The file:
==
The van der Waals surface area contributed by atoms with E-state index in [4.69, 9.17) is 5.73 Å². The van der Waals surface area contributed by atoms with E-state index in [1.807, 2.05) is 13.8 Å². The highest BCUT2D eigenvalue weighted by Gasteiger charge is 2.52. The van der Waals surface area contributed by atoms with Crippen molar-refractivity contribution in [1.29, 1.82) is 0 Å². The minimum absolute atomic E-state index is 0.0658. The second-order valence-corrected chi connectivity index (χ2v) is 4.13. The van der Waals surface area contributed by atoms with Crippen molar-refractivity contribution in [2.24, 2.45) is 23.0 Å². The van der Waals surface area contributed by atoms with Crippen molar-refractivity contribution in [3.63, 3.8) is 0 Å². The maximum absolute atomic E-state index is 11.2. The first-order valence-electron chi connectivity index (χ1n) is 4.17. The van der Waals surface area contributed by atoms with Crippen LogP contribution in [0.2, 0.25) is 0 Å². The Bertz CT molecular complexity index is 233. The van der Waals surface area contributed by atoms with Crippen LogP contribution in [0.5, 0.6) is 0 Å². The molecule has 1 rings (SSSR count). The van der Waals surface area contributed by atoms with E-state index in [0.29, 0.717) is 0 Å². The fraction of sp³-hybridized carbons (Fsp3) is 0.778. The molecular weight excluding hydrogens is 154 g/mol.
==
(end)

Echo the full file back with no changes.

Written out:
The van der Waals surface area contributed by atoms with E-state index in [4.69, 9.17) is 5.73 Å². The van der Waals surface area contributed by atoms with E-state index in [1.807, 2.05) is 13.8 Å². The highest BCUT2D eigenvalue weighted by Gasteiger charge is 2.52. The van der Waals surface area contributed by atoms with Crippen molar-refractivity contribution in [1.29, 1.82) is 0 Å². The minimum absolute atomic E-state index is 0.0658. The second-order valence-corrected chi connectivity index (χ2v) is 4.13. The van der Waals surface area contributed by atoms with Crippen molar-refractivity contribution in [2.24, 2.45) is 23.0 Å². The van der Waals surface area contributed by atoms with Crippen molar-refractivity contribution in [3.63, 3.8) is 0 Å². The maximum absolute atomic E-state index is 11.2. The first-order valence-electron chi connectivity index (χ1n) is 4.17. The van der Waals surface area contributed by atoms with Crippen LogP contribution in [0.2, 0.25) is 0 Å². The Bertz CT molecular complexity index is 233. The van der Waals surface area contributed by atoms with Crippen LogP contribution in [0.5, 0.6) is 0 Å². The molecule has 1 rings (SSSR count). The van der Waals surface area contributed by atoms with E-state index in [0.29, 0.717) is 0 Å². The fraction of sp³-hybridized carbons (Fsp3) is 0.778. The molecular weight excluding hydrogens is 154 g/mol.